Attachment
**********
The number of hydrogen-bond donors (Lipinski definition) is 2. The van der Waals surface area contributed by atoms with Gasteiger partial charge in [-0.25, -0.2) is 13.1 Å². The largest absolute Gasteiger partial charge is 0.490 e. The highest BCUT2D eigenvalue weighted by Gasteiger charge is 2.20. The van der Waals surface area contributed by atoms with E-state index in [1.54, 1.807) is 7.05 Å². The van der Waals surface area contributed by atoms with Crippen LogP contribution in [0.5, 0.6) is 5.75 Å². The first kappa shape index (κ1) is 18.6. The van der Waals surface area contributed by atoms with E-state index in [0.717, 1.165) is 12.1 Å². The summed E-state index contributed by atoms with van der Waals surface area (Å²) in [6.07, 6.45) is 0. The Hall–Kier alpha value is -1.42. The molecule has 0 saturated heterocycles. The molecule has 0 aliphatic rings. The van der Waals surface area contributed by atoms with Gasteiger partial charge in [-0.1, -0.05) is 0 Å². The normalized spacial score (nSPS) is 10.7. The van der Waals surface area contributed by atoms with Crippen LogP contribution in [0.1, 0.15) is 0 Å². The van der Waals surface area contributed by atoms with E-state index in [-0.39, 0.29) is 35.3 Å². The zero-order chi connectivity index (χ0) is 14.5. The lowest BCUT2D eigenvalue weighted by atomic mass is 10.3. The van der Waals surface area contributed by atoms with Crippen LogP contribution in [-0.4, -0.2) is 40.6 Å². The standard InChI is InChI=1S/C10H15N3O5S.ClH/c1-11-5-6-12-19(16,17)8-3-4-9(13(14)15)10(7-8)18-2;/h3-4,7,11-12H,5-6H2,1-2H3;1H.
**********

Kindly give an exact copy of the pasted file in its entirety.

The number of hydrogen-bond donors (Lipinski definition) is 2. The van der Waals surface area contributed by atoms with Gasteiger partial charge in [-0.25, -0.2) is 13.1 Å². The largest absolute Gasteiger partial charge is 0.490 e. The highest BCUT2D eigenvalue weighted by Gasteiger charge is 2.20. The van der Waals surface area contributed by atoms with E-state index in [1.54, 1.807) is 7.05 Å². The van der Waals surface area contributed by atoms with Crippen LogP contribution in [0.5, 0.6) is 5.75 Å². The first kappa shape index (κ1) is 18.6. The van der Waals surface area contributed by atoms with E-state index in [0.717, 1.165) is 12.1 Å². The summed E-state index contributed by atoms with van der Waals surface area (Å²) in [6.07, 6.45) is 0. The Hall–Kier alpha value is -1.42. The molecule has 0 saturated heterocycles. The molecule has 0 aliphatic rings. The van der Waals surface area contributed by atoms with Gasteiger partial charge in [-0.1, -0.05) is 0 Å². The normalized spacial score (nSPS) is 10.7. The van der Waals surface area contributed by atoms with Crippen LogP contribution in [0.1, 0.15) is 0 Å². The van der Waals surface area contributed by atoms with E-state index in [-0.39, 0.29) is 35.3 Å². The zero-order chi connectivity index (χ0) is 14.5. The lowest BCUT2D eigenvalue weighted by atomic mass is 10.3. The van der Waals surface area contributed by atoms with Crippen LogP contribution in [-0.4, -0.2) is 40.6 Å². The standard InChI is InChI=1S/C10H15N3O5S.ClH/c1-11-5-6-12-19(16,17)8-3-4-9(13(14)15)10(7-8)18-2;/h3-4,7,11-12H,5-6H2,1-2H3;1H.